Why the Bombing of Libya Cannot Herald a Return to the 1990s Era of Humanitarian Intervention


On 4 April 2011, when David Chandler’s essay below was first published in e-IR, French and UN forces intervened in Ivory Coast on behalf of Alassane Ouattara and his forces, eventually deposing President Laurent Gbagbo on 11 April 2011.  Humanitarian pretexts were offered for that intervention, but rather perfunctorily, almost as an afterthought to the dominant theme of good governance.  Both the material basis and ideology of sovereignty may have withered to the point that imperialists no longer require any moral crusade against it.  Today it may be said that sovereignty is an exception, not the norm, ideologically defended by few nations (usually only in defense of themselves), materially exercised by fewer still. — Ed.

Many international relations commentators are heralding the Western bombing of Libya as marking a return to the 1990s era of humanitarian intervention.  The debate is largely over whether this return is to be welcomed or regretted.  This short article seeks to suggest that as much as we may wish for a return of the moral or ethical understandings of the humanitarian interventionist 1990s, this is not a possibility.

Libya has rapidly become a new cause celebre in the humanitarian cannon, following US President Barak Obama’s declaration that US-led military intervention was necessary to prevent a ‘humanitarian catastrophe’ and his comparison of the NATO bombing campaign with previous ‘good wars’ of humanitarian intervention in the 1990s.  For many, this appeared to be a chance to erase the memories of the ‘bad wars’ of Afghanistan and Iraq and instead revive the moral high ground of the humanitarian intervention advocates’ favourite military interventions: those in Bosnia and Kosovo, tiny states in the Balkans, who were bombed into peace and reconciliation and then international occupation in the mid- and late-1990s.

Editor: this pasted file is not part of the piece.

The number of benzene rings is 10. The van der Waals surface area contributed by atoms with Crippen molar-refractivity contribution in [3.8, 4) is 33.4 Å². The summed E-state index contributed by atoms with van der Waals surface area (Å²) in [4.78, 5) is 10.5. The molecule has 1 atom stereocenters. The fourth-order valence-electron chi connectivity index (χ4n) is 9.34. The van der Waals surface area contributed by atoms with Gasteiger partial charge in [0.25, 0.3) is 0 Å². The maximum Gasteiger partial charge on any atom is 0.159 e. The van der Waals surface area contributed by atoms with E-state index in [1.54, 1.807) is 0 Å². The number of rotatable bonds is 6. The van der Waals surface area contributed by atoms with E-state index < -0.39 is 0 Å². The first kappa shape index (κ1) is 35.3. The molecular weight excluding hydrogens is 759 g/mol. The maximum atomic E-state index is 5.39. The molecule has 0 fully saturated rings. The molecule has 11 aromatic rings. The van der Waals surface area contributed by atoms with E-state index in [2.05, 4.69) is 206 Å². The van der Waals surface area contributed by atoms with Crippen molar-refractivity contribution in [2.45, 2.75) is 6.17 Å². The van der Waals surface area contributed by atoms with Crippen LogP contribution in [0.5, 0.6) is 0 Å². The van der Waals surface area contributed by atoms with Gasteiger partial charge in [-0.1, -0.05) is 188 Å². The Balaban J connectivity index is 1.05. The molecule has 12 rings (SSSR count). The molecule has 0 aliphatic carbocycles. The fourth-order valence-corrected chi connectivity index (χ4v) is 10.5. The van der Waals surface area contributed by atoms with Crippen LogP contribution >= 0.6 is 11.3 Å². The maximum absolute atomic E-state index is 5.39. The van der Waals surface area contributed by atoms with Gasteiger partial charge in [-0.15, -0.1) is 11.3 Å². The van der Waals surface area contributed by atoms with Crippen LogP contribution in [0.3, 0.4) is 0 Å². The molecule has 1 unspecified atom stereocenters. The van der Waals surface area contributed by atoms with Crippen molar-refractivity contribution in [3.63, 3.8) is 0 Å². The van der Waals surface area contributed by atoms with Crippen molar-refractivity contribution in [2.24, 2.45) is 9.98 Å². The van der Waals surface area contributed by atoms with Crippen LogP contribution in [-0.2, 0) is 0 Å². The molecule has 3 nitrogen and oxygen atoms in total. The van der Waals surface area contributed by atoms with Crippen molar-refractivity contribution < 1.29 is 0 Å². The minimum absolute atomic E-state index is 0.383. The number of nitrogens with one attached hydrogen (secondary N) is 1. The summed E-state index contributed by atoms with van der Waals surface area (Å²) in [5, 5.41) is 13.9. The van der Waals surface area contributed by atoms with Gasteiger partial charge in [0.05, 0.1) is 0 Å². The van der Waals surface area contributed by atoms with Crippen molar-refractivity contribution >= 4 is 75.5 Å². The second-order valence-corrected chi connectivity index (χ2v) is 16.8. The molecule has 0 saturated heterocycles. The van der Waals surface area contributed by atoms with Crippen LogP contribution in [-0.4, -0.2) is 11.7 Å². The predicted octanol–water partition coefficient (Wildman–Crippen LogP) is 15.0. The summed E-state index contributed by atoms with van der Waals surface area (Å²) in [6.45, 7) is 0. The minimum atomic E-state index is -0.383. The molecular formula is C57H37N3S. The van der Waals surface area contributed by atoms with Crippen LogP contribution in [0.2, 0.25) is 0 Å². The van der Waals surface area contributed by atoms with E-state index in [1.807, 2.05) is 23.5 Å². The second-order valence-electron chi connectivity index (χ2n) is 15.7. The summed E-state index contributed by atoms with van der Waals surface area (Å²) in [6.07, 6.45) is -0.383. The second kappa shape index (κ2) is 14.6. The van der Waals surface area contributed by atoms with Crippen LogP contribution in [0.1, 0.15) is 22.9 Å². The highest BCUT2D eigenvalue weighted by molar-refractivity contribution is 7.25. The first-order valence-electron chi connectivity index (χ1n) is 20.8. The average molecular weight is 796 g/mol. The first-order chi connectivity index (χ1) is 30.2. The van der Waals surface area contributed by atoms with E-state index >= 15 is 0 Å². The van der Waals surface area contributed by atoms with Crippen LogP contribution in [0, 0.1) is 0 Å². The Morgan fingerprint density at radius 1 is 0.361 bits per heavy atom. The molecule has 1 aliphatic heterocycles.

There are, of course, some superficial similarities to the Balkans interventions: particularly the superior air power and military strength which means that NATO can fight moral wars which are not real ‘wars’ due to the fact that the interveners face little risk to their own lives.  But the peculiar thing about the discussion of military intervention in Libya is how far removed it is from the context of the 1990s when humanitarian intervention had a powerful moral dynamism.

In the 1990s, the debate around humanitarian intervention was over its ethics and its legality; in a world where international law was based on assumptions of the rights of sovereignty and non-intervention.  The argument was posed that a new ethical global or cosmopolitan agenda was emerging vis-à-vis the old realist world based on the ‘impunity’ of sovereign state interests.  Today there is much less at stake regarding humanitarian intervention.  There are few ‘principled’ critics flagging up what is at stake in the denial of Libyan sovereignty, even in the context of a popular struggle to overthrow a dictatorial regime.  Similarly, few commentators presume that the bombing of Libya is a prelude to a new, more moral, global order.